Feeling a bit profound and introspective today, I guess.
You've got a point there. Look at all the high-profile addicts with mental disorders on some of these reality shows. Many of these people have no discernible talents, they're just famous for being famous. What's that you say? Kim Kardashian recorded an album? I stand by my statement that many of these people have no talent. (ie, it's garbage.)Dara England said:I dunno, I tend to think we're no more prone to alcoholism, depression etc than the average person. I mean, we associate those things with famous poets and artists but maybe they'd have suffered those things even if they hadn't had a creative bone in their bodies. We just don't hear of so many ordinary people with these problems because no one talks about non-creative/non-famous people.
What comes out when I write generally has a dark, sinister edge, regardless of the genre.PJJones said:When I'm unhappy, I write sappy poetry. When I'm feeling like a bi**h, I write parody. Actually, I wrote Romance Novel when I was seriously ill. REALLY ill and for the longest time, the doctors couldn't figure out why my health was declining. I was so tired and in so much pain, I used laughter as my medicine.
That's interesting. I definitely can't write without routine and stability. When something disrupts my routine, I can't accomplish anything until the issue is resolved. And I'm not immensely unhappy, but I do think I write better when I'm slightly depressed. It's actually cathartic, writing is, and I always feel better after churning out a few pages.Dawn McCullough White said:Sure, I think creative people can be happy. I'm fairly happy. I have a good life nowadays. When I was younger, before I was married to a good man and had a son to consider, I was self-destructive. Being self-destructive actually really hindered my writing. It took all of my energy and focused it on negative things.
I've always felt that being in a stable living situation has made it much easier for me to be in a boring, daily routine which helps me write.
I think that sums it up very accurately, at least for me. It's all about needing an outlet. I do think I'm a happy person overall, but I do frequently need to exorcise my demons.JeanneM said:I've always felt that we have this creativity that swells up inside of us. It needs a release, and if it doesn't get one, depression and other problems set in. Once we release it, as in publishing our book, finishing our paintings etc. we become happy. But....
We only have a short time of happiness before the creative juices start welling up again looking for an outlet. So the happiness is short lived and only comes in small spurts.
But maybe it is just me. LOL
That's very interesting. I can totally relate to that, doesn't sound crazy at all. I think everybody soaks up the negativity of those around them, those who will always find something to complain about in every situation. For example, at work, occasionally, they'll have a catered lunch for everybody, from Outback or someplace like that. There's always a few people that are like, "Don't they have anything more well done? This baked potato has too much sea salt on the skin, ewwww, it's too salty. Why didn't they get the kind of pop I like? Wahhhh." Lol. If it's pizza, then it's from a place they just happen not to like, or there isn't one with pineapple and Canadian bacon, or, there is one, but they don't like that and they don't understand why someone would want it. I think the trick is to turn all that negative energy into something positive, at least for me. That's what I try to do, anyway. I don't always succeed.Carmellitas_pen_has_power said:I'm happy. I believe happiness is a state of being and not so much a feeling. You either choose to be happy or not. I think it takes more effort to be miserable.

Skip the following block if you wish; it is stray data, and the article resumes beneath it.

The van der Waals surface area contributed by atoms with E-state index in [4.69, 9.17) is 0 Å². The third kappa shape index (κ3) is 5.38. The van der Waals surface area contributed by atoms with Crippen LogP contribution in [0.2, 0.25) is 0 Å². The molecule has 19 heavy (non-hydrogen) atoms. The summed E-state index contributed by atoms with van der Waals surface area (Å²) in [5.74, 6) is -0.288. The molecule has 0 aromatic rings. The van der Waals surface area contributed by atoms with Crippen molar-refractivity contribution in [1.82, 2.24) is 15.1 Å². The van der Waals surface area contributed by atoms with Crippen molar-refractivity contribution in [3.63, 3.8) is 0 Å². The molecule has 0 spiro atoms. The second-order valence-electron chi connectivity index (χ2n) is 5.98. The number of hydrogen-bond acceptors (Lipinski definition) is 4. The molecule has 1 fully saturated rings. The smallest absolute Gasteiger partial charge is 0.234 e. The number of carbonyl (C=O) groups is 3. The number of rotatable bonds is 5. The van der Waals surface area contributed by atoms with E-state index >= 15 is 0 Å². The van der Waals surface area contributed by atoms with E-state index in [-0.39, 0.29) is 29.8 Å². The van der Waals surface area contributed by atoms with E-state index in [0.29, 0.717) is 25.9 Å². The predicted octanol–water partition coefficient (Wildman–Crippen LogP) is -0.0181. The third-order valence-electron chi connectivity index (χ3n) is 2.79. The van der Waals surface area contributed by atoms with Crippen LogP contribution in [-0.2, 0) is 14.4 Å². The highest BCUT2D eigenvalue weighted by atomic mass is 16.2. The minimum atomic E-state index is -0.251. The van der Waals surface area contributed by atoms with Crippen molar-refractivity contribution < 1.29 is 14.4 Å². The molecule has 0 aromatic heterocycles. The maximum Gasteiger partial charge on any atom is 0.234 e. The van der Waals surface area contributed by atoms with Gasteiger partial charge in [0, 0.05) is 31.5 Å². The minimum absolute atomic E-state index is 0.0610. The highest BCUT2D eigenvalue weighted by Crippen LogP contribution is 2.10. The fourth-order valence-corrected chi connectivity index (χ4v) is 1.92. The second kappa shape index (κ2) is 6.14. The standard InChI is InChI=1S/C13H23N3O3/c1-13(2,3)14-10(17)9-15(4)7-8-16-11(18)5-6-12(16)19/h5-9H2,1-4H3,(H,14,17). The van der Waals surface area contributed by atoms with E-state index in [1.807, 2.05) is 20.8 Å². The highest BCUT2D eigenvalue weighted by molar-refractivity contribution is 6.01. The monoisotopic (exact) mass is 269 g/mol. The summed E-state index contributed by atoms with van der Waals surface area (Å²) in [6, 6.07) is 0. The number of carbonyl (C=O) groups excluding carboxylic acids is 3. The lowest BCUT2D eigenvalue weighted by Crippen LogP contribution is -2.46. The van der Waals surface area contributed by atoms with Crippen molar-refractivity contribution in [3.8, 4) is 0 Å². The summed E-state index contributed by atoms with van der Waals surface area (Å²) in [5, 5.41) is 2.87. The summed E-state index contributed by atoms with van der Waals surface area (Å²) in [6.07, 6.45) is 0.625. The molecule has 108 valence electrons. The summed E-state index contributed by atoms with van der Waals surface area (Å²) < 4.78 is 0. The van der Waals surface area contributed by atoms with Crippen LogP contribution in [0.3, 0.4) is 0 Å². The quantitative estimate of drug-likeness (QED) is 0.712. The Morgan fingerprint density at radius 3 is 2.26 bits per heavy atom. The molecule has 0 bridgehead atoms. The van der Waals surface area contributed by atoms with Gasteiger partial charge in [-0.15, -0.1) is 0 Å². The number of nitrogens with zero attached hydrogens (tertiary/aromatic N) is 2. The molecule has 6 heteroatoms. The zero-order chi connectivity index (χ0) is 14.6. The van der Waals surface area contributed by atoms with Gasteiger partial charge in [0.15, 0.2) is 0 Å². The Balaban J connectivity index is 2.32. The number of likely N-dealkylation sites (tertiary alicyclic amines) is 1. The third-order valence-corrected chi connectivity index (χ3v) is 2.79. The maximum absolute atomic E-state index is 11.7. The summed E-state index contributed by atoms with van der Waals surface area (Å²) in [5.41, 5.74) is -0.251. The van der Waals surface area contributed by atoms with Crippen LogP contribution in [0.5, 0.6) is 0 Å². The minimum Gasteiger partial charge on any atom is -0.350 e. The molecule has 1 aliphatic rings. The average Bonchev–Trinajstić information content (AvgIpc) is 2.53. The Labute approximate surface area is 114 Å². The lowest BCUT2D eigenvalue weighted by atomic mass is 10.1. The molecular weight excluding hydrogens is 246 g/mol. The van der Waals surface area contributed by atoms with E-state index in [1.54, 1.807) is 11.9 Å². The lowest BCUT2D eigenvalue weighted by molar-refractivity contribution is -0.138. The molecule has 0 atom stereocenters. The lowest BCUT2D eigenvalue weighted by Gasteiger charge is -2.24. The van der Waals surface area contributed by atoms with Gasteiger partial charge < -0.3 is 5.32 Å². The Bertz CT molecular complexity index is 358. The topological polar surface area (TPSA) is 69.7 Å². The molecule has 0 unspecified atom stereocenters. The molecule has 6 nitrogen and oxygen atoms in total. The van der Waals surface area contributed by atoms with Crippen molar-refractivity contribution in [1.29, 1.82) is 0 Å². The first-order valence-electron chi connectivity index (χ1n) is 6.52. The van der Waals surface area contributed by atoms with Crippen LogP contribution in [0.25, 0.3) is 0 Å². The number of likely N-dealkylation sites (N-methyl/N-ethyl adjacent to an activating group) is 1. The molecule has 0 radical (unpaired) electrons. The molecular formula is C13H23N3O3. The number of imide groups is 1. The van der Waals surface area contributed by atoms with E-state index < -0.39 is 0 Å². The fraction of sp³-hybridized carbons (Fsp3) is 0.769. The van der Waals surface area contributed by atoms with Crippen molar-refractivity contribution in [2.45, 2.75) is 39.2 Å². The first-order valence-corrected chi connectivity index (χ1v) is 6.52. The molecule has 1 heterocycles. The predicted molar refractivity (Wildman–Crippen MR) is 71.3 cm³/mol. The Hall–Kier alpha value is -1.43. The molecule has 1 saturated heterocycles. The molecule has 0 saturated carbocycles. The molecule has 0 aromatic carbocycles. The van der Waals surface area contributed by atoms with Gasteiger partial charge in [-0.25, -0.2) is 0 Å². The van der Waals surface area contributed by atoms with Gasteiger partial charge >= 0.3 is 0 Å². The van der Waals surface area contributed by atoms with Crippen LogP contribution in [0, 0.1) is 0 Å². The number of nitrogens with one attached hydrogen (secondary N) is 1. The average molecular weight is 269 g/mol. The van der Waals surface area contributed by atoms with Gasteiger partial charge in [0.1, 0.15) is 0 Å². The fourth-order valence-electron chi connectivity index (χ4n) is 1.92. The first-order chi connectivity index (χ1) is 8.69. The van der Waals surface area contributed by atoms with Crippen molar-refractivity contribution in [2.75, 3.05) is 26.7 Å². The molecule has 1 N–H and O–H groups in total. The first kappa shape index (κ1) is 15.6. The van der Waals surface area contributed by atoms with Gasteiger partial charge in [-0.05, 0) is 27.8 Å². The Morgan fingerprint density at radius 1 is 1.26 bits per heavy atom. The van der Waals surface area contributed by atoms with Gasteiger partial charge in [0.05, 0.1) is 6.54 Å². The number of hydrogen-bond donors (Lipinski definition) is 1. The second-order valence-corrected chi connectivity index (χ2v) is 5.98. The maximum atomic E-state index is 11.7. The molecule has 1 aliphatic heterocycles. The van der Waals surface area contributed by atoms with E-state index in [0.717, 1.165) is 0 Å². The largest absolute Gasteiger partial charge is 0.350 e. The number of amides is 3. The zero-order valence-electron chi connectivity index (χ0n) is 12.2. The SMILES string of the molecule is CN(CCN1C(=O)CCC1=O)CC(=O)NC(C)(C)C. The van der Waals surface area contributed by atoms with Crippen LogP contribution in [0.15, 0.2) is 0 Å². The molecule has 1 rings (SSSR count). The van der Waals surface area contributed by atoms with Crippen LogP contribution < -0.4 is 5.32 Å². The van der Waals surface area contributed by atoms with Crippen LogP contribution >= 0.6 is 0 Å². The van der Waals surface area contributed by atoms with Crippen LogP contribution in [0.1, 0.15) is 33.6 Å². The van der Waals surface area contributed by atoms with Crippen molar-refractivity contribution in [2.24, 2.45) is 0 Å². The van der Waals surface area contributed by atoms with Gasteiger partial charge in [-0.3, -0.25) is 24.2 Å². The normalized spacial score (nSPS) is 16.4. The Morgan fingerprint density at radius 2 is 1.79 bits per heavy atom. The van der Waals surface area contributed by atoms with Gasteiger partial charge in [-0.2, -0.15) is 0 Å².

However, I will say this, artists, creative people, writers and the like tend to be somewhat empathic. I mean we take on the feelings of others quite often and when we get around sad people it makes us sad. If we are around conflict, we feel conflicted. Most creative people have to learn how to protect themselves in someway from all the energy we pick up on in a given day. And we do that by allowing ourselves to be an observer rather than taking on the experience ourselves.
I remember I had a friend who called me everyday telling me about her day at the office and it was two women their picking on her everyday. I had imagined what these women looked like, what they wore, the car they drive, and what their voices must have sound like. Every day I was mad right with her when she told me her woes. I wanted to kick these women's bootaaay (trying to refrain from profanity) Then, I noticed the more and more I listened to her, the worst I felt the rest of the day. Not to mention, it seemed everyone was bringing me drama.
I call this feeding off drama. Once we decide we don't want to be drama vampires anymore (I know some may think this is cooky or a wee-bit crazy, but I don't care), then we can be more objective. We can observe without experiencing. But to observe objectively, we have to be in the present moment.
In other words, we can write the drama without living it. And we must allow ourselves to be in the present moment without worry about the future.